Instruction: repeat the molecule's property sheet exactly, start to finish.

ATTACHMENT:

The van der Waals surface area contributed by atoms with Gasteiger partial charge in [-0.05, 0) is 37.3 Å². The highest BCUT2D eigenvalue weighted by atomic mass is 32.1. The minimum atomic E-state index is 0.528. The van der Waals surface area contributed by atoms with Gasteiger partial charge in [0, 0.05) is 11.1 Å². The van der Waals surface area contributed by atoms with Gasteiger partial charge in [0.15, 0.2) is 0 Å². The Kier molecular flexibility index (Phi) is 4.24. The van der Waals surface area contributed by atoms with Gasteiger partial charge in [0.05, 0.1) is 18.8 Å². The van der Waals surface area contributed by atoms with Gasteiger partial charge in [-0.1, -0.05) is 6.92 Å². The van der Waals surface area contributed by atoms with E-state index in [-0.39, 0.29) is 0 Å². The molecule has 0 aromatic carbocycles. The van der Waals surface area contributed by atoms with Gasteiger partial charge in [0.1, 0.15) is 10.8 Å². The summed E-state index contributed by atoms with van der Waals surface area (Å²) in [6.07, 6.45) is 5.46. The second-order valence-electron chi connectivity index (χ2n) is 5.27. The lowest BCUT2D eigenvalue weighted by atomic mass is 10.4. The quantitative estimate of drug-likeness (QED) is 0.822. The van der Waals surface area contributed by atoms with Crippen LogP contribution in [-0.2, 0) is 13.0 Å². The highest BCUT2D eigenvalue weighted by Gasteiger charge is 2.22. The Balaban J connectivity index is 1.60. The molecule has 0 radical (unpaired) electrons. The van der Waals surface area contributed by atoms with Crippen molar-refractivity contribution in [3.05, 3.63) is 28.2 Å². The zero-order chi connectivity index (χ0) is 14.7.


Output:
The van der Waals surface area contributed by atoms with Gasteiger partial charge in [-0.05, 0) is 37.3 Å². The highest BCUT2D eigenvalue weighted by atomic mass is 32.1. The minimum atomic E-state index is 0.528. The van der Waals surface area contributed by atoms with Gasteiger partial charge in [0, 0.05) is 11.1 Å². The van der Waals surface area contributed by atoms with Gasteiger partial charge in [0.15, 0.2) is 0 Å². The Kier molecular flexibility index (Phi) is 4.24. The van der Waals surface area contributed by atoms with Gasteiger partial charge in [0.05, 0.1) is 18.8 Å². The van der Waals surface area contributed by atoms with Gasteiger partial charge in [-0.1, -0.05) is 6.92 Å². The van der Waals surface area contributed by atoms with E-state index in [-0.39, 0.29) is 0 Å². The molecule has 0 aromatic carbocycles. The van der Waals surface area contributed by atoms with Gasteiger partial charge in [0.1, 0.15) is 10.8 Å². The summed E-state index contributed by atoms with van der Waals surface area (Å²) in [6.07, 6.45) is 5.46. The second-order valence-electron chi connectivity index (χ2n) is 5.27. The lowest BCUT2D eigenvalue weighted by atomic mass is 10.4. The quantitative estimate of drug-likeness (QED) is 0.822. The van der Waals surface area contributed by atoms with Crippen LogP contribution in [-0.2, 0) is 13.0 Å². The highest BCUT2D eigenvalue weighted by Gasteiger charge is 2.22. The Balaban J connectivity index is 1.60. The molecule has 0 radical (unpaired) electrons. The van der Waals surface area contributed by atoms with Crippen molar-refractivity contribution in [3.05, 3.63) is 28.2 Å². The zero-order chi connectivity index (χ0) is 14.7.